Blends of rice waste streams were submitted to co-gasification assays. The resulting chars (G1C and G2C) were characterized and used in Cr(III) removal assays from a synthetic solution. A Commercial Activated Carbon (CAC) was used for comparison purposes. The chars were non-porous materials mainly composed by ashes (68.3–92.6% w/w). The influences of adsorbent loading (solid/liquid ratio – S/L) and initial pH in Cr(III) removal were tested. G2C at a S/L of 5 mg L−1 and an initial pH of 4.50 presented an uptake capacity significantly higher than CAC (7.29 and 2.59 mg g−1, respectively). G2C was used in Cr(III) removal assays from an industrial wastewater with Cr(III) concentrations of 50, 100 and 200 mg L−1. Cr(III) removal by precipitation (uptake capacity ranging from 11.1 to 14.9 mg g−1) was more effective in G2C, while adsorption (uptake capacity of 16.1 mg g−1) was the main removal mechanism in CAC.

Rijo, B, Lemos F, Fonseca I, Vilelas A.  2020.  Development of a model for an industrial acetylene hydrogenation reactor using plant data – Part I. Chemical Engineering Journal. 379:122390. AbstractWebsite

In this work, a dynamic model of an industrial acetylene hydrogenation reactor with a front-end configuration was developed, based on plant operation data. This type of reactor operates in transient state, not only due to the natural fluctuations in operating conditions but also due to the effects caused by the deactivation of the catalyst. To develop the dynamic model of the acetylene hydrogenation reactor a thorough study of the effect of operating conditions was performed; the influence of variables such as the inlet temperature of the 1st reactor, the flowrate, carbon monoxide concentration, on the activity, selectivity and stability of the catalyst was examined by choosing adequate periods of the operation of the reactor. To understand the reaction mechanism of this system, several published kinetics were tested but only one was finally fitted to the industrial data, to interpret the operation of the acetylene hydrogenation reactor. A set of operation periods was used to develop the model which was then validated by applying the model to a different set of operation periods. As a conclusion, the dynamic model that was developed and validated, using actual plant operation data, was able to adequately describe the outlet temperatures of the three reactors in the system as well as the outlet acetylene concentration of the 3rd reactor.

Silva, CAC, Figueiredo FCA, Rodrigues R, Sairre MI, Gonçalves M, Matos I, Fonseca IM, Mandelli D, Carvalho WA.  2016.  Enhancing the biodiesel manufacturing process by use of glycerin to produce hyacinth fragrance, Jun. Clean Technologies and Environmental Policy. 18:1551–1563., Number 5 AbstractWebsite

Oxidized and sulfonated-activated carbons (AC) were tested in the catalytic conversion of glycerol by acetalization reactions. The solids were treated with concentrated nitric acid and/or fuming sulfuric acid (AC, AC-N, AC-S, and AC-NS). The presence of sulfur and an increase in the acidity of the solids demonstrate the suitability of the oxidation as well as the sulfonation process, especially in the sample treated with concentrated nitric acid and fuming sulfuric acid (AC-NS). The best catalyst for the reaction of glycerol acetalization with phenylacetaldehyde was AC-NS, with a phenylacetaldehyde conversion of 95 {%} after 90 min at 383 K and selectivity of 88 and 12 {%}, respectively, to dioxolane and dioxane. These products can be used as hyacinth fragrance flavoring compounds. Furthermore, a contribution of homogeneous catalysis in these systems was not identified. Thus, we identified a possibility of glycerol conversion, a biodiesel by-product, into value-added products by suitable catalysts produced from activated carbons.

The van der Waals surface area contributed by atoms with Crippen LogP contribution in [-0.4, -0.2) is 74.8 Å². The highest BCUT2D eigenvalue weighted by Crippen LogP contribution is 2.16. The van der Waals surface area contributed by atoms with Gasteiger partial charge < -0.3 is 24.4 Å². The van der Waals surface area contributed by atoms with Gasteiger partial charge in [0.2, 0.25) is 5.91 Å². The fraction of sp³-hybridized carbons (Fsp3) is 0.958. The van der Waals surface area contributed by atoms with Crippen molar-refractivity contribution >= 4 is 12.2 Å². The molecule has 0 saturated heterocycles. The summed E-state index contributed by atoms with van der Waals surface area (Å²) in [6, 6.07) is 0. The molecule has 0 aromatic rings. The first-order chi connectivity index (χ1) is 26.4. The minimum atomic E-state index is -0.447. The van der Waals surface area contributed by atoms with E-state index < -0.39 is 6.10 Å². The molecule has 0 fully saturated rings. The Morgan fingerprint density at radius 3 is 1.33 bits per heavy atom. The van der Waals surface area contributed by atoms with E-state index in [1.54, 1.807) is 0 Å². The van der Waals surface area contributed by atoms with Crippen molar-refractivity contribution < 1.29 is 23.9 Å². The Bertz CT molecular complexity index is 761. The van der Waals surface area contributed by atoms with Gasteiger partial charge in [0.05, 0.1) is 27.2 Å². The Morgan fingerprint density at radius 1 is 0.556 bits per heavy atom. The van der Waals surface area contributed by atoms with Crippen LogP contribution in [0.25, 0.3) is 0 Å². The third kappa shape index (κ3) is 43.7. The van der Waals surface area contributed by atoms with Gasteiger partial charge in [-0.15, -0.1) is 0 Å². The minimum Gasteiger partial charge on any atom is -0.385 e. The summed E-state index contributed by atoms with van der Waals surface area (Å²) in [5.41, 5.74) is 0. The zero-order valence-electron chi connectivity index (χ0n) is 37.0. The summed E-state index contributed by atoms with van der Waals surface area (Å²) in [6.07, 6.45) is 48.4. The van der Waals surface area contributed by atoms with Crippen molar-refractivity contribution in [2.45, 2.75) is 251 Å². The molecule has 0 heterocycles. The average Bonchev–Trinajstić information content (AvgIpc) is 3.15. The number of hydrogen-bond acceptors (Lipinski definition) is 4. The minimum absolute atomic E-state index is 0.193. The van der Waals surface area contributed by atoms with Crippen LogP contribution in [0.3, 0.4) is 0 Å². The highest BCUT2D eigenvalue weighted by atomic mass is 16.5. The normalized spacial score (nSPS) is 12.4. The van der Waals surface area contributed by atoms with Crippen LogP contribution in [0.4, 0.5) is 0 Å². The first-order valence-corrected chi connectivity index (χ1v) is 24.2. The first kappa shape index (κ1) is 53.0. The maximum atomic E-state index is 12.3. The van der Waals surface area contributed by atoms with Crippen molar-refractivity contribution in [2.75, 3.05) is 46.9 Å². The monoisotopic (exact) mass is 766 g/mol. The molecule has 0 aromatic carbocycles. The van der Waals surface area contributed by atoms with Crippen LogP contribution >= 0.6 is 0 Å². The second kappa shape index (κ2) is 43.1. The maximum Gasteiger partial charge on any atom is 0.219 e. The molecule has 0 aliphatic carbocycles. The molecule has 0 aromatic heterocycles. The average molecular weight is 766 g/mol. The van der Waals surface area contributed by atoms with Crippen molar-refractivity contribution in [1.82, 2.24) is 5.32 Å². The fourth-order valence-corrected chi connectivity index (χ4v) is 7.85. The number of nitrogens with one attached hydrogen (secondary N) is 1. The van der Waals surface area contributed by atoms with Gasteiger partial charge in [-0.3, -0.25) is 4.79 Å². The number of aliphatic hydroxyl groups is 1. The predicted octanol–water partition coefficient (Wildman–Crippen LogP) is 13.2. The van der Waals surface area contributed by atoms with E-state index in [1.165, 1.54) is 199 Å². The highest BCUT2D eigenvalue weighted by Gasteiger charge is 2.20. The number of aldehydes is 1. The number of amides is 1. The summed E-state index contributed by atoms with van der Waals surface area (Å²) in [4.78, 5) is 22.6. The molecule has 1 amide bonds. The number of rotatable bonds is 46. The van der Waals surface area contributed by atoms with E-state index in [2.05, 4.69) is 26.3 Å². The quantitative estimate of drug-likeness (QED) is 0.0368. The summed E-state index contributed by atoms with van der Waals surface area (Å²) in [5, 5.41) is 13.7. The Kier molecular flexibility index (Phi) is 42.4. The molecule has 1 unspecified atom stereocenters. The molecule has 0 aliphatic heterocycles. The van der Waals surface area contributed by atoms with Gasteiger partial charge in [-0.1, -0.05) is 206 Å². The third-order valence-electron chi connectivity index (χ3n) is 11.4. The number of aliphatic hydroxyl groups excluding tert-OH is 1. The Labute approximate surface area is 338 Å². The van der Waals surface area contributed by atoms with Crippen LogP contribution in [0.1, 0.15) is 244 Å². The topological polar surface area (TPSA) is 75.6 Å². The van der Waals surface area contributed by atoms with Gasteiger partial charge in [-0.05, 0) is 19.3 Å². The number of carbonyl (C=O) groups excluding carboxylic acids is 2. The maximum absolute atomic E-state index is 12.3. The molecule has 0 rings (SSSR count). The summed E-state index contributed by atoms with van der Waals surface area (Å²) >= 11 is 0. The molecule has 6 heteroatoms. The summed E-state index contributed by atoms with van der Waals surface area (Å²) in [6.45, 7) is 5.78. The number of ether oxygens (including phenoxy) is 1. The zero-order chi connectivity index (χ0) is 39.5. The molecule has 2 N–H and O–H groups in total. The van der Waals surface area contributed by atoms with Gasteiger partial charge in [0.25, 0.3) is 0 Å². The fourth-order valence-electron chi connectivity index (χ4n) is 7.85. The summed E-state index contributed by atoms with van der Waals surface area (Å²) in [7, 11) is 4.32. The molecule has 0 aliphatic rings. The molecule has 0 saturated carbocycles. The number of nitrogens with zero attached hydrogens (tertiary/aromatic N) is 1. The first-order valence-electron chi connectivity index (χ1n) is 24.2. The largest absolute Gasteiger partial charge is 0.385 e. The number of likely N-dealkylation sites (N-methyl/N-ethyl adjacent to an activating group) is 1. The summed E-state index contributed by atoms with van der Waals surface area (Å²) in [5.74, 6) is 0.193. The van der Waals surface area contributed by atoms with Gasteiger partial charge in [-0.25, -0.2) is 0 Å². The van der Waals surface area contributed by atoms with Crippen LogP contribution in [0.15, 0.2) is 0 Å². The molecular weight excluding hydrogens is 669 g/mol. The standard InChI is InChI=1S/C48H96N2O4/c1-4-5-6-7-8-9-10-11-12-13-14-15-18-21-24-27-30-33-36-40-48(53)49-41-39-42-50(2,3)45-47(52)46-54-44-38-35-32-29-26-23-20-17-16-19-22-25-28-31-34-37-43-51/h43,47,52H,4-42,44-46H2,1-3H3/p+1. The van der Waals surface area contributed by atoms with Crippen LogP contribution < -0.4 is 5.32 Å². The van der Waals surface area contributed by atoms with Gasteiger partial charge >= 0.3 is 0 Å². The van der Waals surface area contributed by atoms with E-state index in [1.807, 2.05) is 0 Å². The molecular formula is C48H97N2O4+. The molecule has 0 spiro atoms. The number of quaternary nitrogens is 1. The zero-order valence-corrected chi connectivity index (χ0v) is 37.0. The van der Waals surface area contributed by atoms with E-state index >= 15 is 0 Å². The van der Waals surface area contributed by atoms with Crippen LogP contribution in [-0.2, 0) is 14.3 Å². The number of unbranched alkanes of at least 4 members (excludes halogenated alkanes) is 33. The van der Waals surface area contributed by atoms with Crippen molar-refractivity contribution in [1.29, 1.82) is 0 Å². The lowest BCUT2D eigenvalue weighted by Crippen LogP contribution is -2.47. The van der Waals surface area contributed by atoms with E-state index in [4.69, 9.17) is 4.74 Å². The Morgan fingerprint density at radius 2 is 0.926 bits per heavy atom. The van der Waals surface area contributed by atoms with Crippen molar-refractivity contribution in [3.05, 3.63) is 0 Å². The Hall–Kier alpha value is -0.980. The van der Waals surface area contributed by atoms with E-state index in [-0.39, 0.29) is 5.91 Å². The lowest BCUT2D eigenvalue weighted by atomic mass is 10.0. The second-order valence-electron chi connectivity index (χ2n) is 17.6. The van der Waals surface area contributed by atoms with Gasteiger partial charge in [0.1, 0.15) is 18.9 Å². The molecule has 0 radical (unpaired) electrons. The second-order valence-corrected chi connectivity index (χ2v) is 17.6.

Correa, CR, Bernardo M, Ribeiro RPPL, Esteves IAAC, Kruse A.  2017.  Evaluation of hydrothermal carbonization as a preliminary step for the production of functional materials from biogas digestate. Journal of Analytical and Applied Pyrolysis. 124:461-474. AbstractWebsite

Digestate from a biogas plant that uses solely biomass for biogas production was used as precursor material for the production of activated carbon as an alternative to increase its added value. The digestate was converted into hydrochar by hydrothermal carbonization varying the temperature (190–250°C), residence time (3 and 6h), and pH (5 and 7). Temperature followed by residence time had the strongest influence on the chemical composition and thermal stability of the hydrochars. A significant effect of the pH was not observed. The hydrochars were chemically activated to enhance the surface area and use them as activated carbon. As a consequence, the surface areas increased from 8 to 14m2/g (hydrochars) to 930–1351m2/g (activated carbons). Furthermore, large micropore volumes were measured (0.35–0.50cm3/g). The activated carbons were studied as adsorbents in gas phase applications, showing that the product of digestate is a very effective adsorbent for carbon dioxide (CO2). Especially the activated carbon obtained from the hydrochar produced at 250°C for 6h, which adsorbed 8.80mol CO2/kg at 30°C and 14.8bar. Additionally, the activated carbons showed a stronger affinity towards CO2 compared to methane (CH4), which makes this material suitable for the upgrading of raw biogas to biomethane.

Castanheiro, JE, Vital J, Fonseca IM, Ramos AM.  2019.  Glycerol conversion into biofuel additives by acetalization with pentanal over heteropolyacids immobilized on zeolites. Catalysis Today. AbstractWebsite

Dodecamolydbophosphoric acid (HPMo) immobilized on USY zeolite was used as a catalyst for the acetalization of glycerol with pentanal at 70 °C. Catalysts were prepared with different amounts of heteropolyacid, and the most active sample was the HPMo2@Y catalyst (1.1 wt.%). The products of glycerol acetalization with pentanal were (2-butyl-1,3-dioxolan-4-yl)methanol, a five-member ring compound, and 2-butyl-1,3-dioxan-5-ol, a six-member ring compound. Good values of selectivity for the five-member ring compound (80–85%) were obtained with all materials. The reaction conditions were optimized using HPMo2@Y as a catalyst. The optimal conditions were determined to be 70 °C reaction temperature with 0.3 g catalyst and a 1:2.5 M ratio of glycerol to pentanal. The catalytic stability of HPMo2@Y was studied. The acetalization of glycerol with pentanal was performed using the same sample. High catalytic activity for HPMo2@Y was observed.